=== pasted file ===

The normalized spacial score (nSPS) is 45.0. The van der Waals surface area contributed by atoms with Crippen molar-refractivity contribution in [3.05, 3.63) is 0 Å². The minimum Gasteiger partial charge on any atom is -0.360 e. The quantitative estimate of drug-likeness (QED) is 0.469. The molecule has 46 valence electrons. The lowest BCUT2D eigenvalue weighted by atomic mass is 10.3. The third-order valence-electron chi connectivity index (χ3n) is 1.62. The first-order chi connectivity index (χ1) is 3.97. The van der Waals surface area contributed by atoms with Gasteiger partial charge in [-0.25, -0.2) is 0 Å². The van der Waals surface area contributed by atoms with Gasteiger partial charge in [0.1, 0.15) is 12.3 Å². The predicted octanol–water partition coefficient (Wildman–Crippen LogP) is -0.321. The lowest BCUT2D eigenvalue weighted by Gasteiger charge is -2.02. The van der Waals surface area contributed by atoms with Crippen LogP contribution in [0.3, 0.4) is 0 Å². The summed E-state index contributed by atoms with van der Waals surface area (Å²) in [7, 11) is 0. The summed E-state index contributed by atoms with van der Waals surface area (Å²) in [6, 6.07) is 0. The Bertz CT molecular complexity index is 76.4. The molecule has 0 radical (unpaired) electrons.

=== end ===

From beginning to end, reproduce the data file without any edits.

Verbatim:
The normalized spacial score (nSPS) is 45.0. The van der Waals surface area contributed by atoms with Crippen molar-refractivity contribution in [3.05, 3.63) is 0 Å². The minimum Gasteiger partial charge on any atom is -0.360 e. The quantitative estimate of drug-likeness (QED) is 0.469. The molecule has 46 valence electrons. The lowest BCUT2D eigenvalue weighted by atomic mass is 10.3. The third-order valence-electron chi connectivity index (χ3n) is 1.62. The first-order chi connectivity index (χ1) is 3.97. The van der Waals surface area contributed by atoms with Gasteiger partial charge in [-0.25, -0.2) is 0 Å². The van der Waals surface area contributed by atoms with Gasteiger partial charge in [0.1, 0.15) is 12.3 Å². The predicted octanol–water partition coefficient (Wildman–Crippen LogP) is -0.321. The lowest BCUT2D eigenvalue weighted by Gasteiger charge is -2.02. The van der Waals surface area contributed by atoms with Crippen LogP contribution in [0.3, 0.4) is 0 Å². The summed E-state index contributed by atoms with van der Waals surface area (Å²) in [7, 11) is 0. The summed E-state index contributed by atoms with van der Waals surface area (Å²) in [6, 6.07) is 0. The Bertz CT molecular complexity index is 76.4. The molecule has 0 radical (unpaired) electrons.